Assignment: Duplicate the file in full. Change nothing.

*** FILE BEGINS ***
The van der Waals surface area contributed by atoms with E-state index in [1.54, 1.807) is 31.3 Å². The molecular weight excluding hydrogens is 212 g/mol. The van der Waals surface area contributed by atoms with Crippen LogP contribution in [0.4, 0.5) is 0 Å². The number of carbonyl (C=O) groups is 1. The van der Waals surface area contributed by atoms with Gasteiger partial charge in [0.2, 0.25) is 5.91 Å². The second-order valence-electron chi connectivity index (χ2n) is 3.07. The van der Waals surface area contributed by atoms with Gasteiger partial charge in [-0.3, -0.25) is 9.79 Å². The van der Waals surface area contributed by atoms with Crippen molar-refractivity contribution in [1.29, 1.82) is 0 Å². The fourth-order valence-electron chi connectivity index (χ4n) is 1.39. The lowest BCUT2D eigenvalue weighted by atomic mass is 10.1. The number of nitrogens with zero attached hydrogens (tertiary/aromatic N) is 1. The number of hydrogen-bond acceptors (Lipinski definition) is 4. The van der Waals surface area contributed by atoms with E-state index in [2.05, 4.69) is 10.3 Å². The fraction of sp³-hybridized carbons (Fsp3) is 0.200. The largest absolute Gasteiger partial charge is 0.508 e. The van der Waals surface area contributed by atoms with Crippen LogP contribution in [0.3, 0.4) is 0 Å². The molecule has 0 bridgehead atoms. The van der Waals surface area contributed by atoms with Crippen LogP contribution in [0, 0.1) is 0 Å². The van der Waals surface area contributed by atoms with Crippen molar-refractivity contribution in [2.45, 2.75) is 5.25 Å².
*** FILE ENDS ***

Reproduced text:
The van der Waals surface area contributed by atoms with E-state index in [1.54, 1.807) is 31.3 Å². The molecular weight excluding hydrogens is 212 g/mol. The van der Waals surface area contributed by atoms with Crippen LogP contribution in [0.4, 0.5) is 0 Å². The number of carbonyl (C=O) groups is 1. The van der Waals surface area contributed by atoms with Gasteiger partial charge in [0.2, 0.25) is 5.91 Å². The second-order valence-electron chi connectivity index (χ2n) is 3.07. The van der Waals surface area contributed by atoms with Gasteiger partial charge in [-0.3, -0.25) is 9.79 Å². The van der Waals surface area contributed by atoms with Crippen molar-refractivity contribution in [1.29, 1.82) is 0 Å². The fourth-order valence-electron chi connectivity index (χ4n) is 1.39. The lowest BCUT2D eigenvalue weighted by atomic mass is 10.1. The number of nitrogens with zero attached hydrogens (tertiary/aromatic N) is 1. The number of hydrogen-bond acceptors (Lipinski definition) is 4. The van der Waals surface area contributed by atoms with E-state index in [2.05, 4.69) is 10.3 Å². The fraction of sp³-hybridized carbons (Fsp3) is 0.200. The largest absolute Gasteiger partial charge is 0.508 e. The van der Waals surface area contributed by atoms with Crippen LogP contribution in [0.3, 0.4) is 0 Å². The molecule has 0 bridgehead atoms. The van der Waals surface area contributed by atoms with Crippen LogP contribution in [0, 0.1) is 0 Å². The van der Waals surface area contributed by atoms with Crippen molar-refractivity contribution in [2.45, 2.75) is 5.25 Å².